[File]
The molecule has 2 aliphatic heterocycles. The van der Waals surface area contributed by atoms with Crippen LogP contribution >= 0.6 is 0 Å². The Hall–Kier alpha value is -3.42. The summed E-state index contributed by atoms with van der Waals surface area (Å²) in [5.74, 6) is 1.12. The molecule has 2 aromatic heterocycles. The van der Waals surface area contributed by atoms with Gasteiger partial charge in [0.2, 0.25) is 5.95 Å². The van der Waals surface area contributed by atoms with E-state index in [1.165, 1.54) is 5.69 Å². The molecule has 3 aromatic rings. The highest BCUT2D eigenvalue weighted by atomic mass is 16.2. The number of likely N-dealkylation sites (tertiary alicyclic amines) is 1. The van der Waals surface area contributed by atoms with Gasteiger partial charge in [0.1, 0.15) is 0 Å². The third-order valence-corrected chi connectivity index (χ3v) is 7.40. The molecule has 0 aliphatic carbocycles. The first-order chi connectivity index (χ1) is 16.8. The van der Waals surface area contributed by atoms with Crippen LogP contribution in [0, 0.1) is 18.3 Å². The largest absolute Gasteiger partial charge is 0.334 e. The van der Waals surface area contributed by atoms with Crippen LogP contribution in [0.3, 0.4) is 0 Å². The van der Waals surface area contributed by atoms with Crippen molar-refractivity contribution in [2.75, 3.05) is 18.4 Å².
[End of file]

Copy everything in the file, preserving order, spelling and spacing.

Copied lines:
The molecule has 2 aliphatic heterocycles. The van der Waals surface area contributed by atoms with Crippen LogP contribution >= 0.6 is 0 Å². The Hall–Kier alpha value is -3.42. The summed E-state index contributed by atoms with van der Waals surface area (Å²) in [5.74, 6) is 1.12. The molecule has 2 aromatic heterocycles. The van der Waals surface area contributed by atoms with Gasteiger partial charge in [0.2, 0.25) is 5.95 Å². The van der Waals surface area contributed by atoms with E-state index in [1.165, 1.54) is 5.69 Å². The molecule has 3 aromatic rings. The highest BCUT2D eigenvalue weighted by atomic mass is 16.2. The number of likely N-dealkylation sites (tertiary alicyclic amines) is 1. The van der Waals surface area contributed by atoms with Gasteiger partial charge in [0.1, 0.15) is 0 Å². The third-order valence-corrected chi connectivity index (χ3v) is 7.40. The molecule has 0 aliphatic carbocycles. The first-order chi connectivity index (χ1) is 16.8. The van der Waals surface area contributed by atoms with Crippen LogP contribution in [0, 0.1) is 18.3 Å². The largest absolute Gasteiger partial charge is 0.334 e. The van der Waals surface area contributed by atoms with Crippen LogP contribution in [0.3, 0.4) is 0 Å². The van der Waals surface area contributed by atoms with Crippen molar-refractivity contribution in [2.75, 3.05) is 18.4 Å².